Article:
Talking Elephant 2022
From smoke on the water and into clear air turbulence: ultimate hard-rock singer expands his grasp of rhythm-and-blues and gets a grip on jazz.
Born out of necessity after the former DEEP PURPLE warbler’s voice was frayed following his sad sacking from the ensemble, the English artist’s next group set on pursuing a jazz-rock route, as opposed to his erstwhile heaviosity, thus stylistically liberating Ian Gillan and fathoming the depth of his understanding of fusion idiom. Culled from the collective’s three albums, all released in 1976-1977, and presented in alternative versions, “Return To The Source” holds the gist of the singer’s experiments with it – enough to make the uninitiated want to further investigate the veteran’s tangential shenanigans.
Unlike GILLAN who would show a sharper edge a few years later, IAN GILLAN BAND served vocal delivery as much as instrumental prowess, which is emphasized here through the use of several wordless pieces such as the cinematic “Scarabus” or the lyrics-to-get “Apathy”; and if that combo’s successor seemed more streamlined, the excessive arrangements the disc displays in their raw form – taken from the early variant of the quintet’s sophomore offering and from the stage recordings – feel just as delicious. Perhaps, the classics of Ian’s previous group don’t work as effectively with a funky frill attached, yet it’s the rare case when a concert approach to “Smoke On The Water” is original, rather than derivative, as Ray Fenwick’s scintillating licks and John Gustafson‘s melodic rumble not only counterbalance Colin Towns’ effervescent splashes but also, aided and abetted by Mark Nauseef’s groovy beat, inject bluegrass jive into the familiar anthem. However, their live reading of “Woman From Tokyo” reveals, in anticipation of things to come, a tighter, robust sound, and, in front of the audience, “Child In Time” opens a whole new haunting dimension in the epic this line-up had already reimagined in the studio as a transparent ballad, where banshee screams aren’t as intense as a soaring guitar solo.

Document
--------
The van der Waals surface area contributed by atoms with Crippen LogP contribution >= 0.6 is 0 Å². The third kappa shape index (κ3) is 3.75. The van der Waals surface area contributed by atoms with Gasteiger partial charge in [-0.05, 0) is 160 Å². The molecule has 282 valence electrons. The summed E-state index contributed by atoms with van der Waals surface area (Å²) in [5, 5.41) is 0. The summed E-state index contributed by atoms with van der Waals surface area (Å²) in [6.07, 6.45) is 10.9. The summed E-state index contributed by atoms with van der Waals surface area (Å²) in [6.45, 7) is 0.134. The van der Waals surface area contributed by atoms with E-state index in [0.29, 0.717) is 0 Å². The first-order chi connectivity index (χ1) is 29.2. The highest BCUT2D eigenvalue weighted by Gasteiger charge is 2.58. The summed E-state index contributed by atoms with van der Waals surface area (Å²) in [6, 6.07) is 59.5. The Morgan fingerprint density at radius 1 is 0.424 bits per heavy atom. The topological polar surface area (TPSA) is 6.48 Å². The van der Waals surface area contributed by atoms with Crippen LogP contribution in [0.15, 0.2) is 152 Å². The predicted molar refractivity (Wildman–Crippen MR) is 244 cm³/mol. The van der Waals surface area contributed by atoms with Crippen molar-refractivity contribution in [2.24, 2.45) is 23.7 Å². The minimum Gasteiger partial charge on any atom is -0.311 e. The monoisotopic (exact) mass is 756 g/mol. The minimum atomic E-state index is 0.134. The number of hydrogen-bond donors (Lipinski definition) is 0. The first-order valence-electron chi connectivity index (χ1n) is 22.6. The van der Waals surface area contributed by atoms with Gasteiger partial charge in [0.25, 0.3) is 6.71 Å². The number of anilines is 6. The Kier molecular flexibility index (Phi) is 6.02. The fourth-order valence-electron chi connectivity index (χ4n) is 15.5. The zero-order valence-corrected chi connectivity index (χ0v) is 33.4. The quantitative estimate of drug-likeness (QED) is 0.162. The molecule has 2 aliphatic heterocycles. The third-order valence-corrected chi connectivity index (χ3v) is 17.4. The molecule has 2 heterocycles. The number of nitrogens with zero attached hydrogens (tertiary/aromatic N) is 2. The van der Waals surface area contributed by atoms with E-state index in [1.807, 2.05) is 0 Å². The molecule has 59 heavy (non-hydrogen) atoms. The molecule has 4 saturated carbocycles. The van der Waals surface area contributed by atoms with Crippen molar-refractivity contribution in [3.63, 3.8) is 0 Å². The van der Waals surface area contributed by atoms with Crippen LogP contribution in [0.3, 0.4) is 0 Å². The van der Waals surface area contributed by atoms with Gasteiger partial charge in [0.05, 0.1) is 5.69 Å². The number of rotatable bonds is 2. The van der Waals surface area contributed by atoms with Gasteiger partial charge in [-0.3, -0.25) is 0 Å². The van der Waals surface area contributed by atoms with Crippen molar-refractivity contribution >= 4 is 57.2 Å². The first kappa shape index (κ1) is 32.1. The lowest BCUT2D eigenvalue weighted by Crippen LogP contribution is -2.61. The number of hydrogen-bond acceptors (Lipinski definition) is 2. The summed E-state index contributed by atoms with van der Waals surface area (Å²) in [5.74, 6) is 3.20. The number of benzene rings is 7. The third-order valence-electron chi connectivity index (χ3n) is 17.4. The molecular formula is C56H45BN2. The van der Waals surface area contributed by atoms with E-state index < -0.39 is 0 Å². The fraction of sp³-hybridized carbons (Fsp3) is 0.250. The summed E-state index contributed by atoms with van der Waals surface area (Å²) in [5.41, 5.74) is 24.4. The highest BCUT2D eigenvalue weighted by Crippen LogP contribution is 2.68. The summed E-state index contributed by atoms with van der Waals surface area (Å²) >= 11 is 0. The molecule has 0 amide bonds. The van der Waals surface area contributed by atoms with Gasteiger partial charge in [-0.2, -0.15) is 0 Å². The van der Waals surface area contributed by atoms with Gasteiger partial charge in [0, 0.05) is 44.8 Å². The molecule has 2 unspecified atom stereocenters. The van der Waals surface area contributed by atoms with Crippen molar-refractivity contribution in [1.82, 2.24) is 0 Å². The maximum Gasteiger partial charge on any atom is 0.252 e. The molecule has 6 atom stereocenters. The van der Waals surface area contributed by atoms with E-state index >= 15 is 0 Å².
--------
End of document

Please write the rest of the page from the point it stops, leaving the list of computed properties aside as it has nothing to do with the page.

It might allow Gillan to protect his pipes in the short-term perspective, yet he never was averse to going for the jugular, so being cautious didn’t prevent the singer from peppering the punchy ‘n’ crunchy, brass-smeared and ivories-encrusted “Clear Air Turbulence” with grippingly gritty performance in a Philly soul way, from roaring “Money Lender” to the peak of angry disdain and ethereal rave, or from unleashing his inner Wilson Pickett for “My Baby Loves Me” and “Mercury High” and coming across arrestingly jubilant. The four accompanists drive their leader to the boogie delirium on “Twin Exhausted” as piano and toms play percussive hit-and-run, but they anchor his flight of “Over The Hill” – which will point to “Mr. Universe” of the future – with expansive, improvised passages. As a result, these members, though not to everyone’s taste, are highly entertaining and educative, shining a fresh light on the beloved voice.